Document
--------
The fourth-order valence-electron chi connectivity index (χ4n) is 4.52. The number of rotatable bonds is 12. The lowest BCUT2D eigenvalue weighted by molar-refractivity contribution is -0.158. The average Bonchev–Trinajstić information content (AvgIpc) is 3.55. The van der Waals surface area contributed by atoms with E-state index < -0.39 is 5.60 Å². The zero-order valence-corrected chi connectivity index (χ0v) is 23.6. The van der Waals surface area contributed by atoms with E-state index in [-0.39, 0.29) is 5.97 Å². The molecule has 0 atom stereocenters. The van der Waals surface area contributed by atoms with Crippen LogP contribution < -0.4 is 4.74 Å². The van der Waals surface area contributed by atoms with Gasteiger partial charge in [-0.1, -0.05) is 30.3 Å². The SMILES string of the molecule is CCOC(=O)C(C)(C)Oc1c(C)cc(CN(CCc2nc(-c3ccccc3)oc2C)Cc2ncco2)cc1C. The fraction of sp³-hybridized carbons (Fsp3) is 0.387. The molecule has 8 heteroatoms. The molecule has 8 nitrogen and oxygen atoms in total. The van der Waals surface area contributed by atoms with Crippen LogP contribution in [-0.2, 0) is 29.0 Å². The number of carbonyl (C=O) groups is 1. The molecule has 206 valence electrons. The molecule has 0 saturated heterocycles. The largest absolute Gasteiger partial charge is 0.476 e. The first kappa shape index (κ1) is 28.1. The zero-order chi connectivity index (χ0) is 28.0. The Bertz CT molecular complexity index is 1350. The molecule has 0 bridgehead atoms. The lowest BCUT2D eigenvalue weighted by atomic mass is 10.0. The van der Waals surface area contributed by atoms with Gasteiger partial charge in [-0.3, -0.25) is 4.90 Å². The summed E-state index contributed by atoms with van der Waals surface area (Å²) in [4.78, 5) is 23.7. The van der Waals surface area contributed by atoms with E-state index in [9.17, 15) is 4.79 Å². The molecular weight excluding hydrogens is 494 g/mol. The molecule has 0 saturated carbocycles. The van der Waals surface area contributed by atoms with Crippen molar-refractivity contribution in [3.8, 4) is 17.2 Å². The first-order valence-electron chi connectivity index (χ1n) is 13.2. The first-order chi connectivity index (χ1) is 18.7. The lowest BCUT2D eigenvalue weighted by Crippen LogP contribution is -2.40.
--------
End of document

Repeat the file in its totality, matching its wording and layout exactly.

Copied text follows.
The fourth-order valence-electron chi connectivity index (χ4n) is 4.52. The number of rotatable bonds is 12. The lowest BCUT2D eigenvalue weighted by molar-refractivity contribution is -0.158. The average Bonchev–Trinajstić information content (AvgIpc) is 3.55. The van der Waals surface area contributed by atoms with E-state index < -0.39 is 5.60 Å². The zero-order valence-corrected chi connectivity index (χ0v) is 23.6. The van der Waals surface area contributed by atoms with E-state index in [-0.39, 0.29) is 5.97 Å². The molecule has 0 atom stereocenters. The van der Waals surface area contributed by atoms with Crippen LogP contribution < -0.4 is 4.74 Å². The van der Waals surface area contributed by atoms with Gasteiger partial charge in [-0.1, -0.05) is 30.3 Å². The SMILES string of the molecule is CCOC(=O)C(C)(C)Oc1c(C)cc(CN(CCc2nc(-c3ccccc3)oc2C)Cc2ncco2)cc1C. The fraction of sp³-hybridized carbons (Fsp3) is 0.387. The molecule has 8 heteroatoms. The molecule has 8 nitrogen and oxygen atoms in total. The van der Waals surface area contributed by atoms with Crippen LogP contribution in [-0.2, 0) is 29.0 Å². The number of carbonyl (C=O) groups is 1. The molecule has 206 valence electrons. The molecule has 0 saturated heterocycles. The largest absolute Gasteiger partial charge is 0.476 e. The first kappa shape index (κ1) is 28.1. The zero-order chi connectivity index (χ0) is 28.0. The Bertz CT molecular complexity index is 1350. The molecule has 0 bridgehead atoms. The lowest BCUT2D eigenvalue weighted by atomic mass is 10.0. The van der Waals surface area contributed by atoms with Gasteiger partial charge in [-0.3, -0.25) is 4.90 Å². The summed E-state index contributed by atoms with van der Waals surface area (Å²) in [4.78, 5) is 23.7. The van der Waals surface area contributed by atoms with E-state index in [9.17, 15) is 4.79 Å². The molecular weight excluding hydrogens is 494 g/mol. The molecule has 0 saturated carbocycles. The van der Waals surface area contributed by atoms with Crippen molar-refractivity contribution in [3.8, 4) is 17.2 Å². The first-order valence-electron chi connectivity index (χ1n) is 13.2. The first-order chi connectivity index (χ1) is 18.7. The lowest BCUT2D eigenvalue weighted by Crippen LogP contribution is -2.40.